Knowledge Forum: A Product of Research—an Advance in Learning

Knowledge Building—What the Results Show
Standardized Tests Compare Student Performance

Expert Analysis of Student Work in the Knowledge Building Database

Interactions Among Knowledge Building Students


Knowledge Building—What the Results Show

A true knowledge building environment facilitates learning—learning that is centered around ideas and deeper levels of understanding rather than the completion of often unrelated activities. Knowledge Forum is a collaborative database developed for this process of "knowledge building"—defining problems and hypothesizing, researching and collecting information, analyzing and collaborating. The structured environment of Knowledge Forum encourages these processes; it is where ideas are explored, new information is shared, and new knowledge is created. Research shows that this type of sustained inquiry encourages student interaction and inquiry. Research also shows that knowledge building produces a level of student interaction that occurs regardless of ability, a quality of inquiry that is above standard, and improved scores not only in basic skills but in conceptual development as well.

A team of researchers, teachers, administrators, and computer scientists has collaborated over the past decade to create the research basis and subsequent designs for Knowledge Forum. Based on the original knowledge building program named CSILE (Computer Supported Integrated Learning Environment), this "second-generation" CSILE product incorporates advanced features and technology for fostering knowledge building in the classroom. In their research, the team considered learning in both private and public sectors. Comparisons of the organizations of traditional schools, university-level research institutes, and highly successful commercial corporations clearly point to the common link in these successful organizations—the production of knowledge. Researchers have concluded that maximizing this production requires structures that define everyone as contributors. Unfortunately, most classrooms are not organized this way. Knowledge Forum was developed to change this.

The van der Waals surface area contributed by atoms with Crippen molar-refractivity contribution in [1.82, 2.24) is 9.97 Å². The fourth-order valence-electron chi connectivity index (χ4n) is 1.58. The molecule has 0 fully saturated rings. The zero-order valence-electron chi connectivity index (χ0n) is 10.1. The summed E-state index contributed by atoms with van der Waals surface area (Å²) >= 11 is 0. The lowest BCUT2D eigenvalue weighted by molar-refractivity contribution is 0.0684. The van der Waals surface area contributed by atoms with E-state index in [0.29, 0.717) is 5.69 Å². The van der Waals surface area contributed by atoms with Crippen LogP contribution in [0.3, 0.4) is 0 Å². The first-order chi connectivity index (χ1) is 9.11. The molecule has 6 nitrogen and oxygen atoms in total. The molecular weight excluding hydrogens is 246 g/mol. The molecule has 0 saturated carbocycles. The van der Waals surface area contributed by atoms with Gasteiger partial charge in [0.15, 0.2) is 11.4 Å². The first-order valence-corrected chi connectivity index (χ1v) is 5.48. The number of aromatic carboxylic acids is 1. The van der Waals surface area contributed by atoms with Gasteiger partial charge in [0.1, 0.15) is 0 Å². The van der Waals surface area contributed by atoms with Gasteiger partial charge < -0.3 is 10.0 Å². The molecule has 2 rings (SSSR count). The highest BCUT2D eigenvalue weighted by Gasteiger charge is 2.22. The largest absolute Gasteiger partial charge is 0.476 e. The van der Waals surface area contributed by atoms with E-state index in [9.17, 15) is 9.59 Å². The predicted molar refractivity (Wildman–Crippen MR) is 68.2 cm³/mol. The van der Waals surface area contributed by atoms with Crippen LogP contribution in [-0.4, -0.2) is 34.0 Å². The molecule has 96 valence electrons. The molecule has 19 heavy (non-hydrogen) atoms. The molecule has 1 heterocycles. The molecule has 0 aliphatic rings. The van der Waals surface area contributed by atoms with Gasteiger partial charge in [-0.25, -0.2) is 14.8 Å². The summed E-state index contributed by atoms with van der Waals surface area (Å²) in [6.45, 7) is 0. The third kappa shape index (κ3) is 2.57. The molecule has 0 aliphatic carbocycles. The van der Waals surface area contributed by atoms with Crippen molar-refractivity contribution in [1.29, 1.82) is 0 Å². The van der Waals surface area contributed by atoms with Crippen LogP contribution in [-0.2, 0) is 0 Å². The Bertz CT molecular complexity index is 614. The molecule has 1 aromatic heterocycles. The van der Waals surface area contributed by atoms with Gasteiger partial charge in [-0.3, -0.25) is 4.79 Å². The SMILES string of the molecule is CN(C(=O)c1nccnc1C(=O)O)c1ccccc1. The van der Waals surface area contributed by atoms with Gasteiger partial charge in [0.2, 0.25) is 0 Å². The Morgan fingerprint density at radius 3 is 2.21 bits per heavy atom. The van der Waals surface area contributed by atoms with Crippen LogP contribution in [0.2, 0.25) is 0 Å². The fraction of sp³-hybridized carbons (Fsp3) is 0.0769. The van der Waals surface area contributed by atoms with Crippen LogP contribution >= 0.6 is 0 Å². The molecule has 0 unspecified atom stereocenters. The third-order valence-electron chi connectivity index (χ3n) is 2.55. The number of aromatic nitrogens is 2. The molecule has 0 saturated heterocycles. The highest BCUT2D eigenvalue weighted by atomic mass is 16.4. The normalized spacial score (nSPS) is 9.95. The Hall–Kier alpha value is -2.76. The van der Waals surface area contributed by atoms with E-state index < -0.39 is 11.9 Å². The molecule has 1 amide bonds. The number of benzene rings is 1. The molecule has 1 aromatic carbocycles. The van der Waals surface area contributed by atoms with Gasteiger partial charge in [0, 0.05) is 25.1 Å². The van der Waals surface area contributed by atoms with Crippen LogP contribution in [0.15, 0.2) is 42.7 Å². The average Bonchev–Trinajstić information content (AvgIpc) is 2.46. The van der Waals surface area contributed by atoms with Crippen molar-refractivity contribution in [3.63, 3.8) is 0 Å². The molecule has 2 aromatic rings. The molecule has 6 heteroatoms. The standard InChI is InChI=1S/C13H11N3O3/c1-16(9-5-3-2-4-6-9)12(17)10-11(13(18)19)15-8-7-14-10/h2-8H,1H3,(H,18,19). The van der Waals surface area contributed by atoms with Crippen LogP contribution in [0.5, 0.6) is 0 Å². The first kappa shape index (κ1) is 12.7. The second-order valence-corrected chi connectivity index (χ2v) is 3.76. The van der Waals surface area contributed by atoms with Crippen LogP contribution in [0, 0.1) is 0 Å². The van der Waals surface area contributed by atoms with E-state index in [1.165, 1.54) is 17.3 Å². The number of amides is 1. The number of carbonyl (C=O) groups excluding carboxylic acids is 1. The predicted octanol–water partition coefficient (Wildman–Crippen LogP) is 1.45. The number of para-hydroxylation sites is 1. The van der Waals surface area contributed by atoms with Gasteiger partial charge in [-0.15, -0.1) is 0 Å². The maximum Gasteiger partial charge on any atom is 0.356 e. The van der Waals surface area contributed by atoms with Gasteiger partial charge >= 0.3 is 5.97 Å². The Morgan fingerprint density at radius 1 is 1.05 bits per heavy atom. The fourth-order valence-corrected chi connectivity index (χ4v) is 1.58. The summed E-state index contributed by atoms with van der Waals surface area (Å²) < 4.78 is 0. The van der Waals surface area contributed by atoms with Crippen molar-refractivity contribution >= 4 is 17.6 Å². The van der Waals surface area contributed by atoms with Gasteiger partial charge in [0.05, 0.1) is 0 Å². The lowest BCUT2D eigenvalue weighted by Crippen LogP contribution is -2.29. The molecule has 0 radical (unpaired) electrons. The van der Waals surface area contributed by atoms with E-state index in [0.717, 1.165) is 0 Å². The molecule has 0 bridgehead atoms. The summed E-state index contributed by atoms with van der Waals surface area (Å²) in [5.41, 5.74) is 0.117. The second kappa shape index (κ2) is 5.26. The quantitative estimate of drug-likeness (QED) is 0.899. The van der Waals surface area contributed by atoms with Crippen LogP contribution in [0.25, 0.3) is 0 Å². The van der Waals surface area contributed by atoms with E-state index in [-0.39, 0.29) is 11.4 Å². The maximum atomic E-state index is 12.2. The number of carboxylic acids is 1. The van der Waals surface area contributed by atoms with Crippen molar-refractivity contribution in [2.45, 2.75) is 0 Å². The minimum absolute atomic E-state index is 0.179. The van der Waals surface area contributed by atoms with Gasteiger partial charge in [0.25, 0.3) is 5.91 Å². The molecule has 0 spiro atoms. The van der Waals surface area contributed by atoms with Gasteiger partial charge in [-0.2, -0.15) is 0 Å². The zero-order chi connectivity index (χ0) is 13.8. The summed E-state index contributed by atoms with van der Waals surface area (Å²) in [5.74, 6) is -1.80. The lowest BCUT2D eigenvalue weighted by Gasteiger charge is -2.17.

The use of this powerful collaborative database helps classrooms become knowledge building communities, in which all students are producers of knowledge.

In Knowledge Forum, students are expected to pose questions, define their own learning goals, acquire and build a knowledge base, and collaborate with one another. Built-in scaffolds ´cue´ students to the thinking strategies that characterize ´expert learners´ while the structure of the database with its communal views necessitates sharing of information. Students contribute public notes, "build-on" to others' ideas, and "reference" the work of peers. The ongoing practice of these advanced operations, combined with teacher support and coaching, helps students acquire the sorts of learning strategies that characterize expert learners.

Extensive research has been done using the original knowledge building environment. Results of CSILE use in the classroom not only verified its effectiveness, but helped shape subsequent revisions. The current version, Knowledge Forum, is the result of this research and of the overriding goal of teaching all students to be knowledge producers. More than 250 schools in 12 countries have piloted the knowledge building software. Teachers' stories about its use vary, but their descriptions of results do not. The consequences of knowledge building are virtually the same—test scores go up, confidence and competence improves, and the quality of student inquiry rises dramatically

Standardized Tests Compare Student Performance

In American schools standardized tests are the most commonly used tool for communicating educational results to the community. Test results are often one of the first indicators requested by school boards and administrators when considering approval of new programs and expenditures. Parents expect to see test results and, for the general public, results have become a barometer for the success of local school districts. Results were compared for standardized test performance of students using knowledge building software and non-using Control groups. Students who were regularly engaged in knowledge building scored higher both on basic skills and higher-level thinking.

Improved Test Scores—better performance on basic skills

In a study done in 1990-1991, students in knowledge building classrooms showed increased scores in language, reading, and vocabulary skills. Figure 1 below shows that improvement in basic skills for both first-year knowledge building students and second year knowledge building students were better than the Control group.

Figure 1

CTBS composite language adjusted post-test scores